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Cybergrass Updates Education Series for Artist and Band Promotion

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Cybergrass LearningIn the next few days, Cybergrass will be republishing our Cybergrass Education Series of Articles. There has been a lot of recent interest in "doing better and being better" which has resulted in many surveys being run, articles published by various organizations and the upcoming IBMA "World of Bluegrass" mentor sessions and more. Cybergrass ran the first of these Cybergrass Education Series articles between 1994-1996. A couple of the articles had updates in 1997 and 2004 and now there has been enough interest to bring the articles back with a fresh and more current perspective as it relates to the growth of digital media and the Internet. The earlier versions of these articles dealt with older technologies such as printed materials, film cameras and the like. I have now updated the articles to be more in line with today's newer technologies. While they were originally intended for bluegrass music artists and bands, they received a wide audience from others and some were republished for general music audiences.

The series addressed the do-it-yourself low cost bluegrass music issues surrounding promotion of the artist or band. The premise being that outstanding results could be achieved by the novice if adequate information of the basics were shared with those not in the business. There are for articles from the original series:

Over the years, I have seen the good, bad and ugly in artist promotion. I've seen excellent results from do-it-yourself artists and I've seen absolute junk from the professionals in the industry. The series isn't as much a guide of how to do it correctly as it is a guide of what not to do.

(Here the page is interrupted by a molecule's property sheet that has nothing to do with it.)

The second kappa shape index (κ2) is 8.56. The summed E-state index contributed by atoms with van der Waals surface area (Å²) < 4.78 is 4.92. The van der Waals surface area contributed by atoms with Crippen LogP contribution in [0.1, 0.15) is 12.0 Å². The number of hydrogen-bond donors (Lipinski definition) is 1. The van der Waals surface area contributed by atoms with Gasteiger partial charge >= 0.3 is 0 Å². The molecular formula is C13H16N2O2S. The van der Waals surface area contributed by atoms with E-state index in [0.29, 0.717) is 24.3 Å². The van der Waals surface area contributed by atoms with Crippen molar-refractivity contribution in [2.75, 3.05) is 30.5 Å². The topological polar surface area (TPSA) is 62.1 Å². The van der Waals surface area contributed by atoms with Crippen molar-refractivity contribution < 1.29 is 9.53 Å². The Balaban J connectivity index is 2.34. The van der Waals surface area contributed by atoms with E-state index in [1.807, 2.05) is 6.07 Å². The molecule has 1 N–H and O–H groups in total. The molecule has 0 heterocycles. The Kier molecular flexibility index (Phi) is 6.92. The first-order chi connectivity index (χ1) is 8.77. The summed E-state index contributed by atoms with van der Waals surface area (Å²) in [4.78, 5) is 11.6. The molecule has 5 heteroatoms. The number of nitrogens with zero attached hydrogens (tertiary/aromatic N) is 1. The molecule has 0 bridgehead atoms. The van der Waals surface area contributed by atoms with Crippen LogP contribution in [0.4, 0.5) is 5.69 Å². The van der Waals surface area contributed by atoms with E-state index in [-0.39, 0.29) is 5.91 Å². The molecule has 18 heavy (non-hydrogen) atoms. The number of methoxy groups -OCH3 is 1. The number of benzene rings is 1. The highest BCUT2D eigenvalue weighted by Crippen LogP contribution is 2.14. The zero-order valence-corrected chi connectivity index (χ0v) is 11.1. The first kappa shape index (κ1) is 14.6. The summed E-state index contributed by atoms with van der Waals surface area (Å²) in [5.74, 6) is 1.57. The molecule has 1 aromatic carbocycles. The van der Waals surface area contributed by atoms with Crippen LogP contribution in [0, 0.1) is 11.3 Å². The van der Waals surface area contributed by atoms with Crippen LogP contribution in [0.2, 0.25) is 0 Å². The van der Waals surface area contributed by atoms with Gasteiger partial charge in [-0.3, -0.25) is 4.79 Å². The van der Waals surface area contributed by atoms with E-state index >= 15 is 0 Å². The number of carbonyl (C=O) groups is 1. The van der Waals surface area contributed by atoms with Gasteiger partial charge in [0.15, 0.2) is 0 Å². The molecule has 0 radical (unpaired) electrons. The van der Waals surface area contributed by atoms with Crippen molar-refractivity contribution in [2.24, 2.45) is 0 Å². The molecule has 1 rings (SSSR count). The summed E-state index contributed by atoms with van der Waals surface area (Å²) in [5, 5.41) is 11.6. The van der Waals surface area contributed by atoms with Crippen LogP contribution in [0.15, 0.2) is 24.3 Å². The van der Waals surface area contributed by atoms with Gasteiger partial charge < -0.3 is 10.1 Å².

There are always exceptions to what the series presents so, the articles are not an absolute. They are, rather, a way to generate awareness before you take the time to put a package together so that you don't have to deal with the mistakes later on. The basics are simple, straight forward and mostly common sense. There is absolutely no reason why an artist can't "home cook" their promotional material if, they are on a small budget.

These articles deal with only the very basic elements. They are not meant to be a substitute for professional press agents, managers and promotional services however, they do fill the gap of nothing at all until you get to the point where you can afford the professional services. These aids may just help make the transition a bit easier and faster too. They also give you an idea what to expect when you go shopping for a professional promotions agent.

The articles start Saturday and will run for four consecutive days in the order above. We hope you can benefit from them. These aren't really courses but rather information articles to create awareness and help you better prepare for your next promotions.

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